Maine cuts back on some road work; higher costs blamed

| 8/1/2006

The high price of fuel and paving materials is forcing the state of Maine to cut back on road work this summer.

David Cole, the head of the Maine Department of Transportation, said the cost of asphalt has more than doubled in the past year. Asphalt is a petroleum derivative.

Higher prices for asphalt results in fewer projects being complete and in some cases lower grade treatments “that may only last seven to eight years instead of one that would last 12 to 15 years,” Cole told the Bangor Daily News.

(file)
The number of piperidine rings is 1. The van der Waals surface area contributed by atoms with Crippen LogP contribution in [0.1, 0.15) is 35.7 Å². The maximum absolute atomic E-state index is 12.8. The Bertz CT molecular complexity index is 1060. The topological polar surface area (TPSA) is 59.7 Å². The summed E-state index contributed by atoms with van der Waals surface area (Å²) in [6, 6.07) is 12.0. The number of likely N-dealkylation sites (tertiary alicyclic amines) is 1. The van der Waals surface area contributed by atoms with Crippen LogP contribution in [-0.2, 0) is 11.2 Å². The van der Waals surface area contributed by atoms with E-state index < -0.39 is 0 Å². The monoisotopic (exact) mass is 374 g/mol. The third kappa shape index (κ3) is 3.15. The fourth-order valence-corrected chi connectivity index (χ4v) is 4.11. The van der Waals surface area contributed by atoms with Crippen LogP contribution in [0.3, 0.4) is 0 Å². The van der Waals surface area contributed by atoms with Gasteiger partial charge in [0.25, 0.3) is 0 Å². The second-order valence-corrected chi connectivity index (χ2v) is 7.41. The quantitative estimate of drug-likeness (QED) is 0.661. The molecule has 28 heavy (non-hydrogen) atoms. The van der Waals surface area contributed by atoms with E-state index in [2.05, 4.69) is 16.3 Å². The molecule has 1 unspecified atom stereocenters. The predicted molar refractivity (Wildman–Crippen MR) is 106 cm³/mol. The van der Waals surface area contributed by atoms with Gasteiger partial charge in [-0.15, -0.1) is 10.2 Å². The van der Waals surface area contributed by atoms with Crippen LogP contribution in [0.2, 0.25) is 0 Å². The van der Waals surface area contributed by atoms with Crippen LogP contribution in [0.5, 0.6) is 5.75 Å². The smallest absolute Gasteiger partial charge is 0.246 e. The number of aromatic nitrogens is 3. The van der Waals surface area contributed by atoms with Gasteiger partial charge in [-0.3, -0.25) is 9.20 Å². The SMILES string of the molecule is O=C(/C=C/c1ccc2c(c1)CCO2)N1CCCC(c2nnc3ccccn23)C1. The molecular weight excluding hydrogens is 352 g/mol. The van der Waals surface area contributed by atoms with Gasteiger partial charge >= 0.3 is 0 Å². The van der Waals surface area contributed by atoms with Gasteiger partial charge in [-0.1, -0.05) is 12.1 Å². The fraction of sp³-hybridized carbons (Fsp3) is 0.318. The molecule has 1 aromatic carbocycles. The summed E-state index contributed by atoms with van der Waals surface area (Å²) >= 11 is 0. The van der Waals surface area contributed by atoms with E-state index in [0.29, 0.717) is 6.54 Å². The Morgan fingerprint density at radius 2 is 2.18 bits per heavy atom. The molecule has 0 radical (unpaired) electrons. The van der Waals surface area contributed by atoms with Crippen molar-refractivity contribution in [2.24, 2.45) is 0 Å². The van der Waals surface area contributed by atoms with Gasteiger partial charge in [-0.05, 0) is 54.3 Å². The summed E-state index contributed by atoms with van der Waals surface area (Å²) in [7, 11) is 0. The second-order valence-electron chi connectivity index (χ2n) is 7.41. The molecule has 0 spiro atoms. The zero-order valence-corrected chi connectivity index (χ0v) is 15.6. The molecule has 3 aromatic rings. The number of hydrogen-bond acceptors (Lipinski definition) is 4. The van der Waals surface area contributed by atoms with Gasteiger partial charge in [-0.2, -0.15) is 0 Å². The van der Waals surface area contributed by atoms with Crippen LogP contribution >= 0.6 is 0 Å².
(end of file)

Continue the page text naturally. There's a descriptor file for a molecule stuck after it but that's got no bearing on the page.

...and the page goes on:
The rising costs of fuel and construction led the Maine DOT last fall to defer one-fifth of all the projects it had proposed for the current two-year budget cycle, which represented a total of $130 million in work throughout the state.

The cutback took less of a bite this year when state lawmakers approved a $15 million supplemental appropriation and opted to “re-engineer” several of the projects to reduce costs, the Daily News reported.

Cole said existing contracts were not deferred. Projects specifically required by federal legislation also were not disrupted.